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Infectious Disease in the Developing World

Infectious Disease in the Developing World

Brenna Callahan

University of Central Florida

Dr. Jonathan Powell, INR 4008

Abstract

Amidst the tide of globalization, increased social interactions between various cultural

sectors have allowed viruses that were once relatively contained to sweep through global

populations. Among these viruses, HIV and Ebola pose the largest risk to the populations of

developing states. With no treatment, Ebolas virology has the potential to put the health of entire

communities at risk rapidly. However the fiscal development of HIV treatment and prevention by

developed states in the third world has left the general medical infrastructure of developing

nations severely lacking, resulting in few qualified doctors and a high mortality rate that

suspends any potential progressive economic development.

Virology

Ebola and HIV have a high risk of transmission, passing easily between human hosts by

direct contact. Ebola is highly infectious, sweeping through gorilla families, villages, and entire

medical facilities alike by way of bodily fluid contact. Patients become infected with Ebola virus

via direct contact (contact through broken skin or mucous membranes) with an ill persons blood

or body fluids, objects such as needles that have been contaminated, contact with infected bats or

primates, and through sexual contact with an individual who has recovered from Ebola (CDC

2015). HIV infects its patients nearly identically, moving from one host to the other via anal or
Infectious Disease in the Developing World

vaginal sex, shared needles, and contact of bodily fluids, and less commonly; from mother to

child during pregnancy or breastfeeding (CDC 2016). Unlike Ebola, which has no treatment,

anti-retroviral drugs (ARVS) have been developed for HIV to seriously curb the spread of the

disease in its host, limiting the virus from developing into the deadly AIDs virus. With no known

treatment, high rate of infection, and a fatality rate of 65%-70% (Quammen 2012, 63), Ebola

appears to pose a higher risk to the developing world over the next 20 years than HIV.

Infrastructure Failures

Medical technicalities such as treatment, risk of exposure, and the mortality rate of Ebola

aside, the investment in HIV related health infrastructure has created an unbalanced public health

system in developing nations. As a result of this unbalance, developing nations are unable to

lower their mortality rate and invest in educating technical professionals such as doctors;

creating an economic stagnation amidst nations highly effected with HIV. In its onslaught on

global populations in 1970, the HIV virus exploded within media and health sectors, and in 2001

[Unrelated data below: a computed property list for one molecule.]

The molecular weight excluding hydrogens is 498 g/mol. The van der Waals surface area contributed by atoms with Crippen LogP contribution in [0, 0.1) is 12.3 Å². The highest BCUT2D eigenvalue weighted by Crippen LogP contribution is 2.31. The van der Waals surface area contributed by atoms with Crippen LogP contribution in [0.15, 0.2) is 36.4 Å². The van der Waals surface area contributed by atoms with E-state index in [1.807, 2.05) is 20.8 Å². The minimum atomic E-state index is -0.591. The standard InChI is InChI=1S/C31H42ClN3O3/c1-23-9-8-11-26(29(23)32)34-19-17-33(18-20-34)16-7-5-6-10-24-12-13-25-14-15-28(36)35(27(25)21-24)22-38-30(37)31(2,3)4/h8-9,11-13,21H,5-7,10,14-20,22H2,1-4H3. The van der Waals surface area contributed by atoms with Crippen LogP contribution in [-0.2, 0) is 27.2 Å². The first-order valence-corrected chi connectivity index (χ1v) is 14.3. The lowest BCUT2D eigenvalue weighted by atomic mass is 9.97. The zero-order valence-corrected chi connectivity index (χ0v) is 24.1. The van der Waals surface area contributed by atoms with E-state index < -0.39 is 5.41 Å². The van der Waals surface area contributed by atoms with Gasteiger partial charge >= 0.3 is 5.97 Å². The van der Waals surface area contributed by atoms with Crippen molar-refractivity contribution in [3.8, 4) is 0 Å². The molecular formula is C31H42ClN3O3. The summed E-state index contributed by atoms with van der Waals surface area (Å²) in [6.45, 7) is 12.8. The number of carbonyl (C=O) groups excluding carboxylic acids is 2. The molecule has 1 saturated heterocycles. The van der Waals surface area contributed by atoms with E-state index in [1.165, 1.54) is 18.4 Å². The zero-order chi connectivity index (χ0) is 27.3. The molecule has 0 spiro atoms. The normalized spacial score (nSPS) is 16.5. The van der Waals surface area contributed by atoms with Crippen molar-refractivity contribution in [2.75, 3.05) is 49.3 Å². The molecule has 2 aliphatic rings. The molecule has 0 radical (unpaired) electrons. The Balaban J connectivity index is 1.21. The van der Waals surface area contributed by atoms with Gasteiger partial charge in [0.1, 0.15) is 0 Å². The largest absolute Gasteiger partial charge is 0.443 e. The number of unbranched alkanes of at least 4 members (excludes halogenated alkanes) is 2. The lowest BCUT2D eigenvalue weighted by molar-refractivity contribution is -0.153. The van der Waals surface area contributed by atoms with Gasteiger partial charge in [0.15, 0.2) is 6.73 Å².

an estimated $20 billion was needed annually to formally combat the spread of the virus (Garrett

2007). Since then fiscal assistance for HIV/AIDS prevention has surpassed the estimated request,

largely in part from heavy investment from organizations and governments such as that of the

Melinda Gates Foundation and the Bush administration, who gave $6.6 billion and $27.5 billion

away respectively to global health programs (Garrett 2007). This dedicated effort to slow the

spread of HIV/AIDS has sponsored targeted success stories among populations with high rates of

HIV infection, such as Botswana. However, this investment means little if other sectors of public

health remain undeveloped. Though Botswanan citizens now face less risk from HIV/AIDS

thanks to the introduction of ARVs, the public sector as a whole is damaged as health care

professionals are taken out of the general sector and moved to NGOs. In Malawi, the government

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Infectious Disease in the Developing World

lost 85% of its physicians in just 5 years, and international migratory statistics show

professionals from other poor countries are increasingly abandoning their homes for wealthier

nations as well (Garrett 2007). With lack of physicians and health care professionals to take care

of routine illnesses and wellness exams such as vaccines, the populations of these nations who

are deprived proper health care will continue to suffer a high mortality rate despite the alleviation

of HIV, and the infrastructure of these nations will cease to expand.

Future Development

Diseases with high rates of mortality and transmission such as HIV and Ebola pose a high

risk to the economic infrastructure of developing nations. Heavy fiscal influence from outsider

nations into HIV treatment has left developing states with no ability to expand their public health

sectors, driving doctors and medical professionals out and resulting in short life expectancies for

citizens. This unbalance as a result of HIV prevention will continue to threaten the economic

development of poor nations, unless their medical sectors receive investment.

Word Count: 700

References

CDC. 2015. Ebola (Ebola Virus Disease): Transmission. Centers for Disease Control and
Prevention. July 22. https://www.cdc.gov/vhf/ebola/transmission/index.html (February 1
2017).
CDC. 2016. HIV/AIDS: Treatment. Centers for Disease Control and Prevention. November
16. https://www.cdc.gov/hiv/basics/livingwithhiv/treatment.html (February 4 2017).
Garrett, Laurie. 2007. The Challenge of Global Health. Foreign Affairs 86;1
(January/February):1-17.
Quammen, David. 2012. Spillover: Animal Infections and the Next Human Pandemic. New
York: W.W. Norton & Company Inc.